From the tall grass prairies to rare oak savannas, local photographer and humorist Mike MacDonald has captured the stunning beauty of the Chicago area in his new coffee table book, "My Journey Into the Wilds of Chicago: A Celebration of Chicagoland's Startling Natural Wonders."
The book features more than 200 landscape photographs and nearly two dozen essays and poems written by MacDonald about Chicago's wild side, ranging in geography from the lakefront to prairie lands just north of the border, to Kankakee, Lockport, Batavia and McHenry County.
MacDonald shares some of his favorite spots in the area and talks about the book, which he says was inspired by what he saw as a lost connection.
"I discovered that people have lost connection with nature, because they're on their smartphones and electronic screens," MacDonald said. "Also, I did the book not just for Chicagoans but also for Chicago nature. There's over 350 square miles of nature preserves within an hour's drive of downtown Chicago, but most people don't even know they're there. So I've made it my mission to play matchmaker and to introduce Chicagoans to that gorgeous neighbor next door and to spark thousands and thousands of love affairs."
Below, the introduction to "My Journey Into the Wilds of Chicago."
Come on a journey with me as I guide you through the wilds of the Chicago region, using photography, prose, poetry, and the power of your imagination. But before we embark on the first chapter of our journey, let me provide you with some insight to prepare you for the adventure ahead.
This book is the itinerary for our tour: we depart on the first page and return on the last. And though you may be used to sudden flights of fancy and setting your own course, this time you’re along for the ride. Be a falling feather and let the words be the breeze. Follow the prevailing wind and its smooth sailing. Let go, and you won’t miss a thing. Each new encounter and new discovery will come just in time, just as I’ve planned.
Each chapter presents an uplifting, insightful, or fanciful theme, beginning with a short essay embellished with immersive photography and rich captions. And though the photographs are seductive and captivating, the colorful imagery of the words provides the action. Palpable descriptions pull you into the adventure and consume you in the moment.
Along our way, we’ll experience the smells of nature: the good, the bad, and the oh-so-bad. We’ll ponder the morning and the light, the dew and the don’t, the music of the songbirds, the winters and the springs, the magic and the monsters, and the hope that nature brings.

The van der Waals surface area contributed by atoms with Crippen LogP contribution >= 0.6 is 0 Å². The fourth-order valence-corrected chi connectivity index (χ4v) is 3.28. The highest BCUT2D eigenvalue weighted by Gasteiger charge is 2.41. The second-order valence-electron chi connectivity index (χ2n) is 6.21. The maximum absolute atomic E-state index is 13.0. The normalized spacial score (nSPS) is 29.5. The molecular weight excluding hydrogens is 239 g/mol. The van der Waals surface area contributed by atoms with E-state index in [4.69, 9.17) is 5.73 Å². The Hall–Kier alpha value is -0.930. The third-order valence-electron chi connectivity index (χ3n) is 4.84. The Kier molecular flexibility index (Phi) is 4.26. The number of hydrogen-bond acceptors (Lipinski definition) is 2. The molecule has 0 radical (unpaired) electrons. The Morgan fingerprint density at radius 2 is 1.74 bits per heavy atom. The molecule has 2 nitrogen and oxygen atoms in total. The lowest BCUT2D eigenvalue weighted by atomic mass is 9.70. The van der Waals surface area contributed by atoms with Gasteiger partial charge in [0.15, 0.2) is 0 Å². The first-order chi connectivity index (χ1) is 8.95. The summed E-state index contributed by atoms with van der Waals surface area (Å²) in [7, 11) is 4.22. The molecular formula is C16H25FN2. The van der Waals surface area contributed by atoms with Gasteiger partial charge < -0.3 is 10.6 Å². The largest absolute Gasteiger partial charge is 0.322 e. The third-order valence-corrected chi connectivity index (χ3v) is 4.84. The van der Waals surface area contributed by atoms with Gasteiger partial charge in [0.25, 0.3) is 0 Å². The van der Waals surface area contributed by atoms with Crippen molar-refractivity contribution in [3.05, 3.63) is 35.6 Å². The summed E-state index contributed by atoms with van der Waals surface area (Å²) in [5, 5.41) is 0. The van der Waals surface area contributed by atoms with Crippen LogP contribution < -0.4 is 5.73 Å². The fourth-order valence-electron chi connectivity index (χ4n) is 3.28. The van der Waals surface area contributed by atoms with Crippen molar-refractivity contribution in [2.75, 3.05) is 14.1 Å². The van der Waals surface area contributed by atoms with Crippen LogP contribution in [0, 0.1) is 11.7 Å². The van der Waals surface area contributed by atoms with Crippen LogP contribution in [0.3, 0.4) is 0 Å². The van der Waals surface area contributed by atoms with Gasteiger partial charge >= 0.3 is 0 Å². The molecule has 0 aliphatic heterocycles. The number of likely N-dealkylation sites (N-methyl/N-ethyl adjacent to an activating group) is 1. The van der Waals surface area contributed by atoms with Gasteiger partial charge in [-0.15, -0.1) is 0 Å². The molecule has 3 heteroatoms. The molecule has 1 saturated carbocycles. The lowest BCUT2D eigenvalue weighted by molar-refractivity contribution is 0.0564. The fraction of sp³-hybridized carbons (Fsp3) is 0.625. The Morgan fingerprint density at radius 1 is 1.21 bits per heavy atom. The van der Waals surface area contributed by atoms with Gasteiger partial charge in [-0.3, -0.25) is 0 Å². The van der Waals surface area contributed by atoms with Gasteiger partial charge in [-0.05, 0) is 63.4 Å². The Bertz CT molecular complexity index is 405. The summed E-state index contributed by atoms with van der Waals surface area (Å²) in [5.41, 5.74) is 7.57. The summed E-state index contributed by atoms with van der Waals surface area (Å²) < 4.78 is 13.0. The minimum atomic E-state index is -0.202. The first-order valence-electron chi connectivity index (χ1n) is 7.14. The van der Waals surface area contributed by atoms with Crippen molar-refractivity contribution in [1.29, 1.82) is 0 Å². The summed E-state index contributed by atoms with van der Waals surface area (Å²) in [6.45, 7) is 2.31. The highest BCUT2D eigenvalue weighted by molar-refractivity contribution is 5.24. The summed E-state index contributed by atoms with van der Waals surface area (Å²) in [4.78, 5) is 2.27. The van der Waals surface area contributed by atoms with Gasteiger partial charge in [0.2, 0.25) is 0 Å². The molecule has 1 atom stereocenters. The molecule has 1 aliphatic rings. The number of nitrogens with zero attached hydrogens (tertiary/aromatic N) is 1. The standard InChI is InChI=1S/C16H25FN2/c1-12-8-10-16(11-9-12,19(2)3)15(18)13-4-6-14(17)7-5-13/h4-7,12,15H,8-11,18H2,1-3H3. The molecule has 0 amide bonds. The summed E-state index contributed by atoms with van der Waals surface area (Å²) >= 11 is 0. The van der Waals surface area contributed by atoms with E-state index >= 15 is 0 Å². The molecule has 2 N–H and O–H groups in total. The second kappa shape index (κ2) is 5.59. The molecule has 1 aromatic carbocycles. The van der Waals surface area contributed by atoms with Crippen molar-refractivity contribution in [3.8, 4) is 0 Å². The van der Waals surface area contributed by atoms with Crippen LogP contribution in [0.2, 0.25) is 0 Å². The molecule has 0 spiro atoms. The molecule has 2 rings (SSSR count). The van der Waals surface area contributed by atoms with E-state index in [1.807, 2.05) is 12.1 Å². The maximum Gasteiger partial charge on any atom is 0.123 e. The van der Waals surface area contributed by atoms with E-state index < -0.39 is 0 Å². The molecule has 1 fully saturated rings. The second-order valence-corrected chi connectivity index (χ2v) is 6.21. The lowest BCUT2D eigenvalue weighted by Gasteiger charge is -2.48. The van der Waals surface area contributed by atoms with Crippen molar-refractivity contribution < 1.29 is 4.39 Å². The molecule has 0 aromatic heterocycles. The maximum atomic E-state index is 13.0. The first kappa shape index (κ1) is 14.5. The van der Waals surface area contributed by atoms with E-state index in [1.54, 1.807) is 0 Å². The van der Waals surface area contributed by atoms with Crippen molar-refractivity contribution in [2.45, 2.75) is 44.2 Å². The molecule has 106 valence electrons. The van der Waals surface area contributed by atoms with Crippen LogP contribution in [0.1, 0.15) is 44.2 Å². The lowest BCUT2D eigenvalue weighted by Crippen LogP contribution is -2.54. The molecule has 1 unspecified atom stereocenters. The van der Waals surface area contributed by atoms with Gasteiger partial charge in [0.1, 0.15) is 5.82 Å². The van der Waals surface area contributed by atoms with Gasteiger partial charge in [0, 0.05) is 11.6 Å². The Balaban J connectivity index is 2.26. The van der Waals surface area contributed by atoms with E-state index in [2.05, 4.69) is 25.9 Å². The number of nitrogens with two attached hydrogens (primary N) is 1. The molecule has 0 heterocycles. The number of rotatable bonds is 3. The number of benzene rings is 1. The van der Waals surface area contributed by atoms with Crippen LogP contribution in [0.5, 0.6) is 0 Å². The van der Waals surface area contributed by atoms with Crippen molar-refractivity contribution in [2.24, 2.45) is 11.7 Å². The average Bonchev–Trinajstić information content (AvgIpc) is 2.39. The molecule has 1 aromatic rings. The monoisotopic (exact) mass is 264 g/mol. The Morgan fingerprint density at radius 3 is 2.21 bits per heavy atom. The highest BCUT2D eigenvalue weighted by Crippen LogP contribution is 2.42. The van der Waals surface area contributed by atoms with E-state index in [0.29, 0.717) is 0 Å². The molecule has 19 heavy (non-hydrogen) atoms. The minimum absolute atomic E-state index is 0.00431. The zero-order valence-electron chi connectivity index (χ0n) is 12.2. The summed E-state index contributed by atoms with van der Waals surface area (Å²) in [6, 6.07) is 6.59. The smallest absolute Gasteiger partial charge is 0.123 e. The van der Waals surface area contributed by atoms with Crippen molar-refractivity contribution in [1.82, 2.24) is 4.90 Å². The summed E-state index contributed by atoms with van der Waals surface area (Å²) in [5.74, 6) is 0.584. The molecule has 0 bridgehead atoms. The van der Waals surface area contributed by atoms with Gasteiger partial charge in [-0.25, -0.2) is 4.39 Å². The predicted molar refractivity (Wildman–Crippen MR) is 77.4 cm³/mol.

Our itinerary includes visits to two dozen special preserves, inspirational and exciting places that you really must see. In addition to natural beauty, these places possess two exhilarating qualities: biodiversity and an escape from everyday life. But that’s a lot different than it used to be.
All of my life, I believed that because nature was green, then all green was beautiful and all green was good. Yet in truth, I was the green one. I had no idea that the emerald fields of my youth may well have been battlefields in a slow, quiet war started by just a handful of olive colored alien marauders. Quickly multiplying, they invade, gradually exterminating vast populations of native plant species and forcing the animals that depend on these vanquished plants to find homes elsewhere—replacing the music and bustle of life with a ghostly silence. Entranced by the green of nature, I was oblivious to my surroundings, unable to discern fact from fantasy, good from evil. Then came Chicago Wilderness magazine and the beginning of my nature education. Soon I arrived at a new definition of beauty, one that required an array of species, a diversity of life. Biodiversity.
Yet, biodiversity alone was not enough to make me fall in love with a place. I needed an emotional connection and an escape, a sweet retreat from technology and the worries of life. It makes sense, then, that many of my favorite spots are large and show little sign of humanity: no roads, no buildings, no power lines.
Through my eyes and my lens, we will visit many locations: prairies and fens, woodlands and wetlands, sand dunes and sloughs.
You’ll be awed by the prairie, as rays of lemon-colored blooms and feathery grasses soar above your outstretched fingers, as pearls of morning dew expose hidden dragonflies and nearly invisible spider webs, as bees emerge from windblown blossoms, and as towering infernos reinvigorate life.
You’ll peek through the brush or through the slit of a floating blind as a redeyed hunter lurks in the reeds and a great egret splashes into a great white flight.
You’ll experience the emergence of spring, as skunk cabbage melts its way through the snow and blue flowers stretch across verdant woodlands.
And you’ll be changed, as you witness an August prairie turn from purple to gold or watch as an amber canopy of venerable oaks is set ablaze by the autumn sun.
You’ll discover all of this and more—Chicago like you’ve never seen it before.
Now you’re ready. Strap on your imagination. It’s time to go.